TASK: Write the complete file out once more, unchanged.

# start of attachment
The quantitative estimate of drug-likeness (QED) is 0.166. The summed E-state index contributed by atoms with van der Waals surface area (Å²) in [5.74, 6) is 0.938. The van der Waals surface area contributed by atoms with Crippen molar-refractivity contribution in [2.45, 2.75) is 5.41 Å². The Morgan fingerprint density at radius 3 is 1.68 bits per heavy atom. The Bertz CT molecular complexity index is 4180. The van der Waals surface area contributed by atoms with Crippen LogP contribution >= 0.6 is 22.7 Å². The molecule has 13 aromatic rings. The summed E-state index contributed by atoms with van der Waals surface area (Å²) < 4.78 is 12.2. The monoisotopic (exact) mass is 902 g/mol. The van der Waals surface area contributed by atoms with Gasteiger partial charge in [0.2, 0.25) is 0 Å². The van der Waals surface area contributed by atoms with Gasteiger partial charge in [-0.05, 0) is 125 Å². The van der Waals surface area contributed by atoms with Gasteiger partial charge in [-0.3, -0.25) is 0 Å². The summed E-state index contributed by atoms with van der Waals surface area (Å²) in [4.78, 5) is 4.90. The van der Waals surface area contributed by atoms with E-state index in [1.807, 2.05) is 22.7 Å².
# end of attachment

The quantitative estimate of drug-likeness (QED) is 0.166. The summed E-state index contributed by atoms with van der Waals surface area (Å²) in [5.74, 6) is 0.938. The van der Waals surface area contributed by atoms with Crippen molar-refractivity contribution in [2.45, 2.75) is 5.41 Å². The Morgan fingerprint density at radius 3 is 1.68 bits per heavy atom. The Bertz CT molecular complexity index is 4180. The van der Waals surface area contributed by atoms with Crippen LogP contribution >= 0.6 is 22.7 Å². The molecule has 13 aromatic rings. The summed E-state index contributed by atoms with van der Waals surface area (Å²) < 4.78 is 12.2. The monoisotopic (exact) mass is 902 g/mol. The van der Waals surface area contributed by atoms with Gasteiger partial charge in [0.2, 0.25) is 0 Å². The van der Waals surface area contributed by atoms with Gasteiger partial charge in [-0.05, 0) is 125 Å². The van der Waals surface area contributed by atoms with Gasteiger partial charge in [-0.3, -0.25) is 0 Å². The summed E-state index contributed by atoms with van der Waals surface area (Å²) in [4.78, 5) is 4.90. The van der Waals surface area contributed by atoms with E-state index in [1.807, 2.05) is 22.7 Å².